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I have a C++ unmanaged class NativeDog that needs to be used from C#, so I've create a wrapper class ManagedDog.

// unmanaged C++ class
class NativeDog
    NativeDog(...); // constructor
    ~NativeDog(); // destructor

// C++/CLI wrapper class
ref class ManagedDog
    NativeDog* innerObject; // unmanaged, but private, won't be seen from C#
        innerObject = new NativeDog(...);

    ~ManagedDog() // destructor (like Dispose() in C#)
        // free unmanaged resources
        if (innerObject)
            delete innerObject;

    !ManagedDog() // finalizer (like Finalize() in C#, in case
    {             // the user forgets to dispose)
        ~ManagedDog(); // call destructor

All is well, and I use the class like this:

// in C++/CLI
// this function is called from C++ code
void MyLibrary::FeedDogNative(NativeDog* nativedog)
    ... // (***)
// this function is called from C#, passes on the dog to the native function
void MyLibrary::FeedDogManaged(ManagedDog^ dog)
    NativeDog* rawdog = dog->innerObject;

// C# client code
void MyFunc()
    ManagedDog dog = new ManagedDog(...);

See what's wrong? I didn't either at first, until very strange things started happening from time to time. Basically if after calling MyFunc() the program is paused by the GC while it is somewhere in the native function FeedDogNative (marked (***) above), it will think the managed wrapper can be collected because it will no longer be used, neither in the C# MyFunc (it's a local variable and will not be used after the FeedDogManaged call), neither in FeedDogManaged. And so this has actually happened on occasions. The GC calls the Finalizer, which deletes the native dog object, even though FeedDogNative has not finished using it! So my unmanaged code is now using a deleted pointer.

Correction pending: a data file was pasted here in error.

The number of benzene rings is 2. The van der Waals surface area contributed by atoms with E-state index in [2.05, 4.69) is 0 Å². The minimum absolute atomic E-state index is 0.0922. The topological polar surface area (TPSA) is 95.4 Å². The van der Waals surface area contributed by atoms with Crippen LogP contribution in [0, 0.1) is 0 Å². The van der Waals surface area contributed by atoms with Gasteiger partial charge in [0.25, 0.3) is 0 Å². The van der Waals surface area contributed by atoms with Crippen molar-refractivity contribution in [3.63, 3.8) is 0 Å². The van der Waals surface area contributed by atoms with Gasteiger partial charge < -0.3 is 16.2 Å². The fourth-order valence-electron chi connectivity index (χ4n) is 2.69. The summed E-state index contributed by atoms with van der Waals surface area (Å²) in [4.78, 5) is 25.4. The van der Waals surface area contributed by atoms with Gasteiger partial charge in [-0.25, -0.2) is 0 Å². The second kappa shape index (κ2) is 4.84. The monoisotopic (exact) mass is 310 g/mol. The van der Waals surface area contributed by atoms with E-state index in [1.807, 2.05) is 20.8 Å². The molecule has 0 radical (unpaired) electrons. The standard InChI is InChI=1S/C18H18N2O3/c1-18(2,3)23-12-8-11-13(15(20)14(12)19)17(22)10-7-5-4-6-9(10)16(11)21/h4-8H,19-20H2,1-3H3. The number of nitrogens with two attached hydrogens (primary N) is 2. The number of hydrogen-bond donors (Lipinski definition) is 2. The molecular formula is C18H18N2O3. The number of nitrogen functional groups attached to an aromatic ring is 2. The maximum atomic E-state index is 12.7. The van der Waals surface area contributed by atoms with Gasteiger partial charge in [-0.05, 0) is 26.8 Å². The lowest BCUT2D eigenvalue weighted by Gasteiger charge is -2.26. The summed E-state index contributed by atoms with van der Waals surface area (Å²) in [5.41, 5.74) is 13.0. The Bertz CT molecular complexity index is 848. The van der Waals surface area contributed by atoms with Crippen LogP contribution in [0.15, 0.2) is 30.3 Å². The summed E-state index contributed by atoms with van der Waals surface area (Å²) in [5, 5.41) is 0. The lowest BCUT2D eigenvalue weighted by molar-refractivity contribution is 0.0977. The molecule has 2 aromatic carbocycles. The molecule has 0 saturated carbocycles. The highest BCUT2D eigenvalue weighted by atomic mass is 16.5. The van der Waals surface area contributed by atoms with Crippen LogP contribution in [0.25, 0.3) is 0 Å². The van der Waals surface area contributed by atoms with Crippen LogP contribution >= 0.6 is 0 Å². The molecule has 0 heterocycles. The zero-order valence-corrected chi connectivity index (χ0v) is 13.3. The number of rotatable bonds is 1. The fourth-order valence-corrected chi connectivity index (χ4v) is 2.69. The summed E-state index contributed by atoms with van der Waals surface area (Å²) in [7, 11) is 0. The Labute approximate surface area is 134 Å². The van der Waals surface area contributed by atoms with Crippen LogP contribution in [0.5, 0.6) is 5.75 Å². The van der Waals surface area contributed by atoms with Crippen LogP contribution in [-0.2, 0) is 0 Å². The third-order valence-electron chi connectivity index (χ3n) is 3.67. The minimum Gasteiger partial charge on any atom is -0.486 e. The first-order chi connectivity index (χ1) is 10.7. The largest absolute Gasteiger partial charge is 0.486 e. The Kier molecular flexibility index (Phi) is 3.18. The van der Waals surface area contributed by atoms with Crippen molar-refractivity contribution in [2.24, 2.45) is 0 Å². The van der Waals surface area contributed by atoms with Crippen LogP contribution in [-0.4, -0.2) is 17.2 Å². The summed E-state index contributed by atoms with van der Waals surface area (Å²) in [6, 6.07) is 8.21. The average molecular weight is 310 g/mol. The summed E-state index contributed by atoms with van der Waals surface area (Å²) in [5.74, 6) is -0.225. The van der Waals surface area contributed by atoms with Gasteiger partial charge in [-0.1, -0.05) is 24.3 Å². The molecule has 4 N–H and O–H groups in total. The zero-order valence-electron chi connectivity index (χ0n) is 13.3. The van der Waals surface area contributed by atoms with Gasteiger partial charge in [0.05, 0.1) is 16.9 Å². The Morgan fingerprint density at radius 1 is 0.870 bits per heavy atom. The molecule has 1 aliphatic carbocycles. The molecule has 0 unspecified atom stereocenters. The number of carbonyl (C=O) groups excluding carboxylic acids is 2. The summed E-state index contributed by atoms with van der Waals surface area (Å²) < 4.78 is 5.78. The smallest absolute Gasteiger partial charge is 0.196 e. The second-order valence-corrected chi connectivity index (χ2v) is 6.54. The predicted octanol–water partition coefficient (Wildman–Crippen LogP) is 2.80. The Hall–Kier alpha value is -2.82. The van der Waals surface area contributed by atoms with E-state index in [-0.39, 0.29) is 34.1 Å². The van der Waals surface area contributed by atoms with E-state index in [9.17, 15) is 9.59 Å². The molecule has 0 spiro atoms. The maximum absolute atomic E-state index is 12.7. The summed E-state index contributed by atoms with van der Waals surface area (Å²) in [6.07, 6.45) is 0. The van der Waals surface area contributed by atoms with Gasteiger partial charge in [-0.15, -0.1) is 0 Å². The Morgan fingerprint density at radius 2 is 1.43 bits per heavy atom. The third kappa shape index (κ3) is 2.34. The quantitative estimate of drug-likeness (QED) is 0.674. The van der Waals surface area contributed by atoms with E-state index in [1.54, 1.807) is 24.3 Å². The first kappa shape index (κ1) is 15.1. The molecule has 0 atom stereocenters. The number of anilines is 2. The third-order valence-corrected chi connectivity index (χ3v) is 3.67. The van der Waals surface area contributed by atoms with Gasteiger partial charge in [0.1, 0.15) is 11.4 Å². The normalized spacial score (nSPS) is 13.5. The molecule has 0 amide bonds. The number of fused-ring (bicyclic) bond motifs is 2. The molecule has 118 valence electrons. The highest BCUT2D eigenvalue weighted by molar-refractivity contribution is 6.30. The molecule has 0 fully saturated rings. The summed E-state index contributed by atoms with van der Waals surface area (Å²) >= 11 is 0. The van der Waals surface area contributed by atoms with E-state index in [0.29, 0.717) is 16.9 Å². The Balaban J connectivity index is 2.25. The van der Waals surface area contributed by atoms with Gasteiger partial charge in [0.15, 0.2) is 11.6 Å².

How can I prevent this? I can think of some ways (e.g. a dummy call pretending to use dog at the end of FeedDogManaged) but what would the recommended way be?

share|improve this question
I highly recommend using CAutoNativePtr ( to handle lifetime management of the native object, then have your ref class focus on exposing functionality to managed clients. (This doesn't replace GC::KeepAlive; it replaces manual memory management.) – Bradley Grainger Dec 6 '10 at 15:07
up vote 6 down vote accepted

You need a GC::KeepAlive() call in your FeedDogManaged function. Seems like it is an exact use case for that.

share|improve this answer
Perfect, thanks! – Laurent Dec 6 '10 at 14:51

In your managed code, add GC.KeepAlive(dog) following the call to FeedDogManaged():

share|improve this answer
That's what I need, although as max said, it's better to put the call inside FeedDogManaged() because it's not the responsibility of the caller of FeedDogManaged() to handle this. – Laurent Dec 6 '10 at 14:26
Yup, agree completely. Didn't read it carefully enough the first time. – twon33 Dec 6 '10 at 15:09

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